Paradoxical reaction (PR) during antituberculosis (TB) therapy, defined as clinical or radiologic worsening of preexisting TB lesions or the development of new lesions, has not been widely studied in immunocompetent children.
All children (<17 years) with the diagnosis of TB who sought care at our center between 1994 and 2007 were included in this retrospective study. Data on demographic characteristics, bacteriologic results, medical imaging, treatment regimens and outcomes were abstracted from medical records. Patients with and without PR were compared.
Of 115 TB cases, 12 (10.3%) developed PR. Children with PR were younger than those with TB without complication: median age at diagnosis was 26 months (range, 5–148) compared with 66 months (range, 6–205) for those without complications (P = 0.013). None of the children in the PR group had received Calmette-Guérin bacillus vaccination, compared with 34 of 103 (33%) children without PR (P = 0.017). Children with a diagnosis of PR were more frequently symptomatic at diagnosis of TB disease when compared with children without PR (P = 0.028). PR occurred at a median interval of 39 days (range, 15–75) after initiation of antituberculosis treatment. The most common PR was worsening of preexisting pulmonary lesions (75%). New lesions in anatomical sites other than those observed at initial presentation developed in 3 children.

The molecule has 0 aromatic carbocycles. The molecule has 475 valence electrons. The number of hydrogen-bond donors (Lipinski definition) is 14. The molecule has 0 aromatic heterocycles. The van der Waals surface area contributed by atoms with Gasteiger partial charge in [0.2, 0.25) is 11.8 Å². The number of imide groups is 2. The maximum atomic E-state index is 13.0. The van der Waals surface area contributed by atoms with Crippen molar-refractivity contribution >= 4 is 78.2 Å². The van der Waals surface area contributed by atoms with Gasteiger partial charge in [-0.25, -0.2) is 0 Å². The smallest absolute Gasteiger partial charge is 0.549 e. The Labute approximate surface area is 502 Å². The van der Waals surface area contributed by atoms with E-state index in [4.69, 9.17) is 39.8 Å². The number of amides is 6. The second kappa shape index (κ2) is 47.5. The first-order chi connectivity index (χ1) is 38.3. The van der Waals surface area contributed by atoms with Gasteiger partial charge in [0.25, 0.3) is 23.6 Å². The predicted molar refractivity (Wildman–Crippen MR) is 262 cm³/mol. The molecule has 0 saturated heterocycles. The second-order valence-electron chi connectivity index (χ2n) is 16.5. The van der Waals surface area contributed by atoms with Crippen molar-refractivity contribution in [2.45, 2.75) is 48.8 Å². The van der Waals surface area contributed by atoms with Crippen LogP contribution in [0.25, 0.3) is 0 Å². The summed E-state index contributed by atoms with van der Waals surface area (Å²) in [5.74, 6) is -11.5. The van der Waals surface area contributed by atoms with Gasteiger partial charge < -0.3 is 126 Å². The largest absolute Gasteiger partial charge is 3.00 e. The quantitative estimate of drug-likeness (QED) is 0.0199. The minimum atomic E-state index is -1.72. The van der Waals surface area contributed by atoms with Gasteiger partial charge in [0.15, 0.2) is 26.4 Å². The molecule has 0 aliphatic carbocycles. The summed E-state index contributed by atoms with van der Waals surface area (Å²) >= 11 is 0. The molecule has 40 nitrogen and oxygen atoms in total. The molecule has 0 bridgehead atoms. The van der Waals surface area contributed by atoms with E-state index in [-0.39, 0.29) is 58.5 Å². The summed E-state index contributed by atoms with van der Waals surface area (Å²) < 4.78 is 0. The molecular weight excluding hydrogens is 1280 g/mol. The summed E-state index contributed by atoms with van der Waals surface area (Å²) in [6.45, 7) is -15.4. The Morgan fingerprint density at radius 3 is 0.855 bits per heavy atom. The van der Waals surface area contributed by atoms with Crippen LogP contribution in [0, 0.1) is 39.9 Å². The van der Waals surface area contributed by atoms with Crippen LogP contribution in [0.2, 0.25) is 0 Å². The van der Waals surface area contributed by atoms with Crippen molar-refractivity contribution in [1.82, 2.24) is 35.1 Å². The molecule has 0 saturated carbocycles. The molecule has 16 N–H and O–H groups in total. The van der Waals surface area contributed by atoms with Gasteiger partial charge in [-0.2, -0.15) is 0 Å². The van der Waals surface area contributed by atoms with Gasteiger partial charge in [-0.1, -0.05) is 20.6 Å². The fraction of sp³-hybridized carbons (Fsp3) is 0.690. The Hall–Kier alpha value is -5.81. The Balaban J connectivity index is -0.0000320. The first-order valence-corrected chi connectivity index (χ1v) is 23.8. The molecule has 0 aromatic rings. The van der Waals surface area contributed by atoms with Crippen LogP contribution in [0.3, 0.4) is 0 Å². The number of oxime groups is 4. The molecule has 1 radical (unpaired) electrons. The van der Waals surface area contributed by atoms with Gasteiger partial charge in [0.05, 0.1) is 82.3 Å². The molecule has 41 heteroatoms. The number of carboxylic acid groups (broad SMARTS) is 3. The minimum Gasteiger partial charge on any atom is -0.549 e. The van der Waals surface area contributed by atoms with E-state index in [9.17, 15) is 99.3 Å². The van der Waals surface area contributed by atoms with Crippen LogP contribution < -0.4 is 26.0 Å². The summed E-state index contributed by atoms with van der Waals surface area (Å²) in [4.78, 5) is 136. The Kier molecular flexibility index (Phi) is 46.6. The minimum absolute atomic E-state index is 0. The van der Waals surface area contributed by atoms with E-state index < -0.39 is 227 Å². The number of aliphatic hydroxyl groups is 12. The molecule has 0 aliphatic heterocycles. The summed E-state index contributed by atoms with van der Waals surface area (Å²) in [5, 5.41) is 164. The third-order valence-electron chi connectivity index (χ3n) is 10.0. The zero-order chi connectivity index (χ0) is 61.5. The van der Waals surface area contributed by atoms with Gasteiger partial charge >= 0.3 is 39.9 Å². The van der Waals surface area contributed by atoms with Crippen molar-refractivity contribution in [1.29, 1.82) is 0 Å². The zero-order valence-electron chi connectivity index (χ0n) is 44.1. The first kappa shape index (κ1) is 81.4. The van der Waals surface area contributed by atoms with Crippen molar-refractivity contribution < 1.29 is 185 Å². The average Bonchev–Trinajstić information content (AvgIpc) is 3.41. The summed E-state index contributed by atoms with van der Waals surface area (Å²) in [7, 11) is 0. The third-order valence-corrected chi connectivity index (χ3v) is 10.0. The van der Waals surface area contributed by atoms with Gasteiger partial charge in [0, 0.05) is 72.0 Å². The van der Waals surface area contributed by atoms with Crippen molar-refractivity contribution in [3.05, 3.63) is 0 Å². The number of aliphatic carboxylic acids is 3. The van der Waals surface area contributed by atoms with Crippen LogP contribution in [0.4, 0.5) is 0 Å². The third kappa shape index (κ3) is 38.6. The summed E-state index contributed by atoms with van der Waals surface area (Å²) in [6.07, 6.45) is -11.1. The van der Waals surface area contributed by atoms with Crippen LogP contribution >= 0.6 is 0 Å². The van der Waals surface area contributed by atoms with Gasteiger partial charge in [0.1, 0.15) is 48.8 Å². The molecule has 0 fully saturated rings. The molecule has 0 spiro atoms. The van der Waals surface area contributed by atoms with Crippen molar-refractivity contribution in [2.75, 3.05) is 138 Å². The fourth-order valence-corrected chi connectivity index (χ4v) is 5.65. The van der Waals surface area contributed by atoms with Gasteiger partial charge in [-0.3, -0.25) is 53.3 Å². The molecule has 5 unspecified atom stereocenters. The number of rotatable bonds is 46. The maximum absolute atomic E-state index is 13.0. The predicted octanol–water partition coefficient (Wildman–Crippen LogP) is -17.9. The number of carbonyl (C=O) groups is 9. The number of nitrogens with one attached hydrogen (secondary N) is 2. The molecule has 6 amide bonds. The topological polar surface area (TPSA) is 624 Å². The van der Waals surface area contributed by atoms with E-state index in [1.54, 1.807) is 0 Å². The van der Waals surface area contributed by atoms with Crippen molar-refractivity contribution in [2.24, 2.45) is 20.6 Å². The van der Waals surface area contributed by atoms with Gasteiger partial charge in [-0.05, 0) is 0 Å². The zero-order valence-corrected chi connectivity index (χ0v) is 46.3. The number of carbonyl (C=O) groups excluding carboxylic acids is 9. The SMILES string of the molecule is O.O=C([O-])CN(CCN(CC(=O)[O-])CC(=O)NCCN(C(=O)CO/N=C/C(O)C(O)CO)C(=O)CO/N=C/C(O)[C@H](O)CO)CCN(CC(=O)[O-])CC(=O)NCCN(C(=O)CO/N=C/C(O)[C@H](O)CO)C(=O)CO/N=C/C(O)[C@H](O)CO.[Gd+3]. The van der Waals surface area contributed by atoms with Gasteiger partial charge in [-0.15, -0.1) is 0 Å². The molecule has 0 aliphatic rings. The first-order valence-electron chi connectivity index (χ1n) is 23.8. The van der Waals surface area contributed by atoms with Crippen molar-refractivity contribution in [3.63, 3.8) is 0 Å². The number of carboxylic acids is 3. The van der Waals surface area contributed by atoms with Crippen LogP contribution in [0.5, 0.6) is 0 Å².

Paradoxical deterioration during treatment of TB disease is common in immunocompetent children. Young age and absence of Calmette-Guérin bacillus vaccination appeared to be associated with PR.
From the *Pediatric and †Pediatric Radiologic Departments, CHU Saint-Pierre, Brussels; and ‡Immune Health, Gosselies, Belgium.
Accepted for publication December 21, 2012.
CO and FM contributed equally to this study.
The authors have no funding or conflicts of interest to disclose.
Address for correspondence: Françoise Mouchet, MD, Pediatric Department, Centre Hospitalier Universitaire St Pierre, 322 rue haute, 1000 Brussels, Belgium. E-mail: firstname.lastname@example.org.